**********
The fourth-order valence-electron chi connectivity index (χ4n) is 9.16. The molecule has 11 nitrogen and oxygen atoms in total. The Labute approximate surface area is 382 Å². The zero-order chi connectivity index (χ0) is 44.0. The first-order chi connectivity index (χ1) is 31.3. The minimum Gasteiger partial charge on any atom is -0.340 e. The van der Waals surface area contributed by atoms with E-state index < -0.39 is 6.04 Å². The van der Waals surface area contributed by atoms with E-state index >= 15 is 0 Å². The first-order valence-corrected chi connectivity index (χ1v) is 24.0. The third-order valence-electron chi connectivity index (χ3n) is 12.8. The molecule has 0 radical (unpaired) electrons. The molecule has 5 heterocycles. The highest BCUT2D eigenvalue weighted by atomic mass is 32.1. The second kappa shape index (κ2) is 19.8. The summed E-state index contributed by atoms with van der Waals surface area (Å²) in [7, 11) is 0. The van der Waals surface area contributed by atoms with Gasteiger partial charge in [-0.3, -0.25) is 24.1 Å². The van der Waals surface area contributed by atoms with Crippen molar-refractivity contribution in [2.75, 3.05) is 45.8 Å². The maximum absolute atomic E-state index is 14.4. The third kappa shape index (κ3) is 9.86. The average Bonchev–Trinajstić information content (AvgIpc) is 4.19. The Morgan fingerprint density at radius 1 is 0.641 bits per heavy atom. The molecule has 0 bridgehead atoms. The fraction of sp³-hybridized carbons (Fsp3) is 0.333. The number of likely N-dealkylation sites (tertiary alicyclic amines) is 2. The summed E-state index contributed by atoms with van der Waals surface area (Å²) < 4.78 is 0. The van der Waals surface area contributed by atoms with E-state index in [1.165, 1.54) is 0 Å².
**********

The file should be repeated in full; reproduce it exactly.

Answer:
The fourth-order valence-electron chi connectivity index (χ4n) is 9.16. The molecule has 11 nitrogen and oxygen atoms in total. The Labute approximate surface area is 382 Å². The zero-order chi connectivity index (χ0) is 44.0. The first-order chi connectivity index (χ1) is 31.3. The minimum Gasteiger partial charge on any atom is -0.340 e. The van der Waals surface area contributed by atoms with E-state index < -0.39 is 6.04 Å². The van der Waals surface area contributed by atoms with E-state index >= 15 is 0 Å². The first-order valence-corrected chi connectivity index (χ1v) is 24.0. The third-order valence-electron chi connectivity index (χ3n) is 12.8. The molecule has 0 radical (unpaired) electrons. The molecule has 5 heterocycles. The highest BCUT2D eigenvalue weighted by atomic mass is 32.1. The second kappa shape index (κ2) is 19.8. The summed E-state index contributed by atoms with van der Waals surface area (Å²) in [7, 11) is 0. The van der Waals surface area contributed by atoms with Gasteiger partial charge in [-0.3, -0.25) is 24.1 Å². The van der Waals surface area contributed by atoms with Crippen molar-refractivity contribution in [2.75, 3.05) is 45.8 Å². The maximum absolute atomic E-state index is 14.4. The third kappa shape index (κ3) is 9.86. The average Bonchev–Trinajstić information content (AvgIpc) is 4.19. The Morgan fingerprint density at radius 1 is 0.641 bits per heavy atom. The molecule has 0 bridgehead atoms. The fraction of sp³-hybridized carbons (Fsp3) is 0.333. The number of likely N-dealkylation sites (tertiary alicyclic amines) is 2. The summed E-state index contributed by atoms with van der Waals surface area (Å²) < 4.78 is 0. The van der Waals surface area contributed by atoms with E-state index in [1.165, 1.54) is 0 Å².